EEMGS Annual Meeting 2021
More info: https://www.eemgs.eu
In vitro and In vivo safety assessment of AgNPs-silica to be applied in animal feed as an alternative to antibiotics
Adriana Rodriguez-Garraus, Maria Alonso-Jáuregui, Amaya Azqueta, Adela López de Cerain
Machine Learning and Mechanistic information from a Multi Endpoint Genotoxicity Screen
Wilson, A, Elloway, J, Grabowski, P , Ebbles, T and Doherty, A.
Acoustic dosing (≤2mg) of compound is followed by a 24-hour treatment and a 24-hour recovery period. Confocal images are captured (Cell Voyager™ C7000 (Yokogawa, Japan)) and analysed using Columbus™ software (PerkinElmer). As standard the assay detects micronuclei (MN), cytotoxicity, nuclear fragmentation and condensation as well as cell-cycle profiles from Hoechst phenotypes. Mechanism of action information is primarily determined by kinetochore labelling in MN (aneugencity) and H2AX foci and pan analysis (DNA damage marker). Complex multiparametric data-sets containing 11,310 data points are generated per compound. PCA and t-SNE plots cluster compounds by mechanism of action (MOA). Applying computational approaches in R and implementing machine learning models alongside Bayesian classifiers allows the identification of, with 95% accuracy, the aneugenic, clastogenic and negative compounds within the data set (Matthews correlation coefficient: 0.9), reducing analysis time by 80% whilst concurrently minimising human bias. The data sets generated provide novel biomarkers for further compound classification and complimentary immunofluorescence analysis of multiple DNA damage response proteins (p53, 53BP1 and Rad50), as well as markers targeted to phosphorylated Histone H3, β-Tubulin and Aurora B, amongst others, provides further mechanistic understanding of genotoxic response and opportunities for further compound profiling. Combining high throughput screening, multiparametric image analysis and machine learning approaches has provided the opportunity to revolutionise early Genetic Toxicology assessment within AstraZeneca. By multiplexing assay endpoints, minimising data generation and analysis time and providing novel insights to the mechanisms and phenotypes that are associated with genotoxicity this assay enables complex genotoxicity safety assessments to be made sooner aiding the development of safer drug candidates.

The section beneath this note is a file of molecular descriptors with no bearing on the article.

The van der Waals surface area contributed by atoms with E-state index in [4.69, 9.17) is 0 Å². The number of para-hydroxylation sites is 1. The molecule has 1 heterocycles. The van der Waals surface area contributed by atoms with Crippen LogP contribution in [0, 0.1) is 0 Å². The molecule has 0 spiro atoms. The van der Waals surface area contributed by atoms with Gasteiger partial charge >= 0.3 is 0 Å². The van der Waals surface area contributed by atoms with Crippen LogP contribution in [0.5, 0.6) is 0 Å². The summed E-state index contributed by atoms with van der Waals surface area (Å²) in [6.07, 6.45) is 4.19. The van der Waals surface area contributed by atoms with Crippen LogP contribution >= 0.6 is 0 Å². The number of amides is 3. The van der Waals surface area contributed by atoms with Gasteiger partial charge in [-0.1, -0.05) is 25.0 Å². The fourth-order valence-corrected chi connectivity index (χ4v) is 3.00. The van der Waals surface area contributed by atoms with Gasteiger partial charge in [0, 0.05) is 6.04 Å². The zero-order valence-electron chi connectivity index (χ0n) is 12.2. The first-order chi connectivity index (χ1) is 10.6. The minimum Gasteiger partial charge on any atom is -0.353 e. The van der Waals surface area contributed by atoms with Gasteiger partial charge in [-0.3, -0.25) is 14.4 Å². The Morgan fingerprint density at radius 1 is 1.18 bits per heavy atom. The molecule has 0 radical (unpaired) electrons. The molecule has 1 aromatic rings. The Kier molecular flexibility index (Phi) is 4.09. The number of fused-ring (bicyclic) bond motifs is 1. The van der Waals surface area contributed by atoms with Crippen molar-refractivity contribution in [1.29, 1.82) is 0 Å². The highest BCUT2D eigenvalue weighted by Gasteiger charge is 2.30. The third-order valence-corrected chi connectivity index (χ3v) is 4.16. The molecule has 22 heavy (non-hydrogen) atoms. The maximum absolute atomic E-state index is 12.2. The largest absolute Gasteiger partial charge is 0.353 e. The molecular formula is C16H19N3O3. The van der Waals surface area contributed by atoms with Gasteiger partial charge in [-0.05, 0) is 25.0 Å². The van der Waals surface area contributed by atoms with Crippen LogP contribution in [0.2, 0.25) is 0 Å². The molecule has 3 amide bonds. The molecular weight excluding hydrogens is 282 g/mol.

COMPARISON OF SUBSTRATE SPECIFICITY OF HOMOLOGOUS AP-ENDONUCLEASES FROM INSECT, AMPHIBIAN, FISH AND HUMAN
Anastasiia T. Davletgildeeva1,2, Alexander A. Ishchenko3, Murat Saparbaev3, Olga S. Fedorova1, Nikita A. Kuznetsov1
Funding: this work was supported by Ph.D. grant 20-34-90008 from Russian Foundation for Basic Research.
UTILISING DUPLEX SEQUENCING TO ADVANCE THE ASSESSMENT OF MUTATIONS IN A GENETIC TOXICOLOGY ASSAY
Anne Ashford1, Toni Hering1, Emily Lythgoe1, Jan Thackray1, Raj Gandhi1, Rhiannon David1, Jo Elloway1, Ann Doherty1
In vitro carcinogenicity testing of complex Non-genotoxic carcinogens
Demi Pritchard1, Gareth Jenkins1
Equid milk: a well of safe probiotic bacteria and their metabolites with antioxidant properties
Deni Kostelac1, Marko Gerić2, Goran Gajski2, Jadranka Frece1
Funding: Faculty of Food Technology and Biotechnology, University of Zagreb funded this study.
Possible use of blood-derived biobank samples for analysis with the comet assay